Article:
Tropical storm Karl

By: Courtney Harrington

            Tropical Storm Karl hit landfall early Wednesday, September 15, 2010, morning near the southeast coast of Mexico’s Yucatan Peninsula. Sustained winds were expected to get up to 55 miles per hour with gust winds of 70 miles per hour. A warning was issued to the area of Ciudad Del Carmen to Celestun, informing the residents of what was to come. The storm came ashore an estimated 30 miles north of the Quintana Roo state capital of Chetumal. According to the United States National Hurricane Center in Miami, the winds produced from the storm were around 65 miles per hour and traveled west at only 14 miles per hour.

The tropical storm Karl made landfall early Wednesday morning on the coast of Mexico. Photo courtesy of Google images

 A tropical storm is not considered a hurricane until sustained winds reach 75 miles per hour. Tropical storm Karl came pretty close to being categorized as a hurricane. “Karl is expected to produce total rain accumulations of 3 to 5 inches over the Yucatan Peninsula, Belize and northern Guatemala with isolated maxiumum amounts of eight inches,” claimed the center. Waves were said to have been coming in about 25 miles up onto the beach and covering the roads that run up along the coast.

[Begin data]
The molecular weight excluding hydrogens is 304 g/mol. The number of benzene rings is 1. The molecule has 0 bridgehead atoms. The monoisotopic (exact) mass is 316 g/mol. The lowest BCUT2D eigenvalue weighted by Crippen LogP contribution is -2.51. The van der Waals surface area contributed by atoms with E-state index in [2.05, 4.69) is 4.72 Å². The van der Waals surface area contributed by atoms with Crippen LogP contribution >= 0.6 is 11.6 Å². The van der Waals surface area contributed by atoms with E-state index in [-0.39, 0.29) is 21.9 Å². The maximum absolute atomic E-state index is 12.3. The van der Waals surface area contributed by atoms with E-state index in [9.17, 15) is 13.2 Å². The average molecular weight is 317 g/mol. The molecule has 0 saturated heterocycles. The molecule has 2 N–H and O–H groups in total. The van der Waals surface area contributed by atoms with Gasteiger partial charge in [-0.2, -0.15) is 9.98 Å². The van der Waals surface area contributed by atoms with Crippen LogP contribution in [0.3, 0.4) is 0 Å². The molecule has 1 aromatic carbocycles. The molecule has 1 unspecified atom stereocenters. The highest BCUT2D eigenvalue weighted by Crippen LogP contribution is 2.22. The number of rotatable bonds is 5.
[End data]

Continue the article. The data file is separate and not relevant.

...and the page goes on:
Tropical Storm Karl was not the only storm building up out in the ocean. Two hurricanes have been spotted off the coast, but are said to be far away from landfall. At eleven o’clock on Wednesday morning, one of the hurricanes, Igor, had sustained winds already up to 135 miles per hour and was said to be moving west at eight miles per hour. The eye of the storm is over 1,000 miles off the southeast coast of Bermuda and only 540 miles off the Leeward Islands. Before, Igor had been categorized as a Category Four hurricane but has lost strength. Forecasters say that Igor is still a dangerous hurricane.

            The other hurricane building up in the ocean is known as Julia. The sustained winds of this hurricane have reached 135 miles per hour. Forecasters are more confident that this hurricane will not hit land. Although, it is expected to maintain it’s high level of winds until Thursday. Tune into the news to keep an eye on the upcoming storms.


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